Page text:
How long do you live with transitional cell carcinoma?
Overall survival and cancer-specific survival
For the entire cohort, there were 986 (51.6%) patients who died and 704 (36.9%) patients who died from primary transitional cell carcinoma of the ureter. The median overall survival (OS) was 46 months, and the 5-year OS rate was 41.8%.
Is transitional cell carcinoma fatal?
Renal UC is uniformly fatal unless it is treated. In a multicenter study of 1363 patients with upper urinary tract urothelial carcinoma who were treated with radical nephroureterectomy, the 5-year cancer-specific survival probability was approximately 73%.
How aggressive is transitional cell carcinoma?
Transitional Cell Carcinoma: An Aggressive Cancer. Transitional cell carcinoma affects the transitional cells of the urinary system and accounts for an overwhelming majority of bladder cancer diagnoses. This cancer may spread rapidly, affecting other organs and becoming life-threatening in some cases.
How serious is transitional cell carcinoma?
If it’s high grade, it’s more likely to spread to deeper layers of your bladder, other areas of your body, and your lymph nodes. It’s also likely to come back after treatment. High-grade TCC is the type of bladder cancer that is more likely to be life-threatening.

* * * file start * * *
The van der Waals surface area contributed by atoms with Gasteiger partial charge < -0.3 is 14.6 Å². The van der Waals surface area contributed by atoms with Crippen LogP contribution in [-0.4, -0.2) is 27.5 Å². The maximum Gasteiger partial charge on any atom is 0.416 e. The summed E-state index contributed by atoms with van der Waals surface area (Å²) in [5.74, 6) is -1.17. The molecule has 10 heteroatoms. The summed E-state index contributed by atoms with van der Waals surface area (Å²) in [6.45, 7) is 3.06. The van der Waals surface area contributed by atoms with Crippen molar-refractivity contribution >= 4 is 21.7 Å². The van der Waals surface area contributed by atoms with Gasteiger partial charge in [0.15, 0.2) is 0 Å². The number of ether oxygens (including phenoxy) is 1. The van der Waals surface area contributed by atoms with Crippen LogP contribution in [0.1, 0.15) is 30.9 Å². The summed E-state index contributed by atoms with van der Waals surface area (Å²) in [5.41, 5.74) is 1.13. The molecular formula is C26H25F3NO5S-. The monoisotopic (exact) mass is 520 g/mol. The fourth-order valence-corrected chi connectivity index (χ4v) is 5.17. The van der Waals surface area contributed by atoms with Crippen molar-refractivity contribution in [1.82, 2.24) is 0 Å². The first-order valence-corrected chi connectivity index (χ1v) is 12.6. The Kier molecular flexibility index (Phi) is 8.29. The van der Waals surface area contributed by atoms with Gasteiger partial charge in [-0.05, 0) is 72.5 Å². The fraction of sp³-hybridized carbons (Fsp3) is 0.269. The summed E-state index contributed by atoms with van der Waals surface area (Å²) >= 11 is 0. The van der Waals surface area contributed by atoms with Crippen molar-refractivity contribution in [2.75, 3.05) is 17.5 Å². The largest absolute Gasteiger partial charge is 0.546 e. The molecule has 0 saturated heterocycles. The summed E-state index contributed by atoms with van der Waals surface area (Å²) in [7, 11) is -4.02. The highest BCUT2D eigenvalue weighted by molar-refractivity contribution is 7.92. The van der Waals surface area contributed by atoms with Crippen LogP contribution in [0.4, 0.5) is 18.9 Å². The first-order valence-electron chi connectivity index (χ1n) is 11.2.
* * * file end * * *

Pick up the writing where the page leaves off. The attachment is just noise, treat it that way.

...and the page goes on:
What is the primary symptom of transitional cell carcinoma?
The symptoms of transitional cell cancer of the kidney are similar to those of other types of kidney cancer. They include blood in the urine and pain in your back, between the lower ribs, and the top of your hip bone. You may also need to pass urine very often or have pain when passing urine.
Where does TCC metastasis to?
Transitional cell carcinoma (TCC) of the bladder commonly metastasizes to the pelvic lymph nodes, lungs, liver, bones, adrenals, or brain. Unusual sites include the heart, kidney, spleen, pancreas, and reproductive system.
Can a cancerous ureter be replaced?
Surgery is often recommended to remove ureteral cancer. The extent of your surgery will depend on your situation. For very early-stage ureteral cancer, surgery may involve removing only a portion of the ureter.
What is upper tract transitional cell carcinoma?
Upper urinary tract transitional cell carcinoma (TCC) refers to malignant changes of the transitional epithelial cells lining the urinary tract from the renal calyces to the ureteral orifice.